The Pride Interview with Kam Williams
(pictured with Terrence Howard)
Born in Minneapolis, Minnesota on April 17, 1967, Kimberly Elise Trammel studied acting at the University of Minnesota, where she earned her bachelor's degree in communications before continuing her studies at the American Film Institute. Though she made her screen debut in 1996 in Set It Off, Kimberly first caught the public's eye with her work in Beloved.
Subsequent appearances in films like Bait and John Q served to establish her name further until her breakout role arrived as the abuse victim in the center of Woman, Thou Art Loosed. Since that unforgettable performance, the attractive actress has appeared on the big screen in the Manchurian Candidate and Diary of a Mad Black Woman. On TV, she stars on the CBS crime drama Close to Home, where she plays prosecutor Maureen Scofield.
Here's she talks about her latest feature film, Pride, where she appears opposite Terrence Howard as Sue Davis. The inspirational bio-pic recounts the efforts of real-life role model Jim Ellis to found an African-American swimming team in a disadvantaged Philly neighborhood back in the Seventies.
Kam Williams (KW): How would you describe your character's motivation in this movie?
Kimberly Elise (KE): My character, Sue, is a councilwoman in the community, and also the older sister and guardian of one of the young swimmers. And my fight is for the community, also. I want great things to happen there, for it to turn around, so all the kids can get a good education, and come back and continue to build it up. I don't really get the swimming thing, at first. I'm much more traditional, and believe in getting a good education to be able to go out into the world and make a difference. But I come around, eventually, and see the value in it. I become one of the team's biggest supporters, and help take the team very far.
KW: What attracted you to this project?
KE: I think it's always nice to have a film where the underdog comes out on top, doing their best, and surpasses everybody's expectations. Especially when it has characters you really care about, individuals you get to know and want good things to happen for. And when they do happen, you leave the theater feeling good, and thinking about those people you met and what happened to them. And to know that Jim Ellis is a real coach and that this stuff really happened, makes those feelings even stronger.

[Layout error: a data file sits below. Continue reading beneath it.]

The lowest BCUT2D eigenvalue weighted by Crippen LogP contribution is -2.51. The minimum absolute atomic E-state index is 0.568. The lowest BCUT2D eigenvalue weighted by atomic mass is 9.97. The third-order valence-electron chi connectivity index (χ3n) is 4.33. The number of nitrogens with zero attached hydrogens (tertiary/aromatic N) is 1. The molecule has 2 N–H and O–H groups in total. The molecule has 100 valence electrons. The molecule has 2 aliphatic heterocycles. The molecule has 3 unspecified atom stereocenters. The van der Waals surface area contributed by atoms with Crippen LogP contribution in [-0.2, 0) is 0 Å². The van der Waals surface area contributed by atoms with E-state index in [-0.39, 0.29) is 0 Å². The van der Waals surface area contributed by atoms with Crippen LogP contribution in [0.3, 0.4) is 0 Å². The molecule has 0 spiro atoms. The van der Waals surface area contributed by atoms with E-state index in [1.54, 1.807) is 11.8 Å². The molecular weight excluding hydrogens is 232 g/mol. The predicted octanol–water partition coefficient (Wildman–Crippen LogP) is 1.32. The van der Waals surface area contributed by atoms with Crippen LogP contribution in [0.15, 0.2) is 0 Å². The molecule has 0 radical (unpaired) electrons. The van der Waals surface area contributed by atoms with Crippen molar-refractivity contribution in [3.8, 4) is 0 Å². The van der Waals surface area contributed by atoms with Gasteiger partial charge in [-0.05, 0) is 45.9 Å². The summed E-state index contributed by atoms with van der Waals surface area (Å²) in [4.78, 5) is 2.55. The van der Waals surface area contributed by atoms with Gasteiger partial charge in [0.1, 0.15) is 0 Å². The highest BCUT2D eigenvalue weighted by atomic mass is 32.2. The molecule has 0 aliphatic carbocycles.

KW: What did you think of Sue's relationship with Jim?
KE: At first, I don't really get what he's doing. I don't completely trust him. So, I'm really protective of these kids, especially my brother, and our community. And I don't want the kids to be distracted by pipe dreams. I feel that if that's what he's bringing in, that's not going to help them. That's my initial opposition to him, but eventually I see he has a great heart, that he has great intentions, that he's genuine, and that he's the real deal. He can teach these kids to swim and to blow everybody's mind.
KW: What was it like working opposite Terrence?
KE: Terrence is just such an extraordinary actor. He's multi-layered, and multi-dimensional, and never chooses the clich’d approach. I love working with him, because we dance, basically, and sort of volley back and forth, throwing new things at each other. And we always manage to catch them and to create something new and exciting. It's really fun to work with an actor like that who's really intelligent and creative. You don't often find that combination. So, he just infuses Jim with intelligence and sensitivity and strength and all of these other elements which make for a great hero.
KW: And Bernie Mac?
KE: Bernie plays Elston, lovable Elston. Bernie is very sensitive and strong, and he brings a wit and a humor and a sincerity to the film that is really valuable.
KW: What did you think about the young actors' swimming ability?
KE: Supposedly, black people can't swim. But within a matter of weeks, these boys were really swimming. Even if they don't become professional swimmers and go to the Olympics, or whatever, they exceeded everybody's expectations, including their own. And that's just the beginning of continuing to exceed expectations.
The Pride - Film Review
Terrence Howard The Pride Interview with Kam Williams
Kimberly Elise: The Great Debaters Interview
Movie Info from Rottentomatoes.com
Mar 23, 2007 Wide
Based on true events, Lionsgate's PRIDE tells the inspiring story of Jim Ellis, a charismatic schoolteacher in the 1970s who changed lives forever when he founded an African-American swim team in one of Philadelphia's roughest neighborhoods. more...
PG, for thematic material, language including some racial epithets, and violence
Lions Gate Films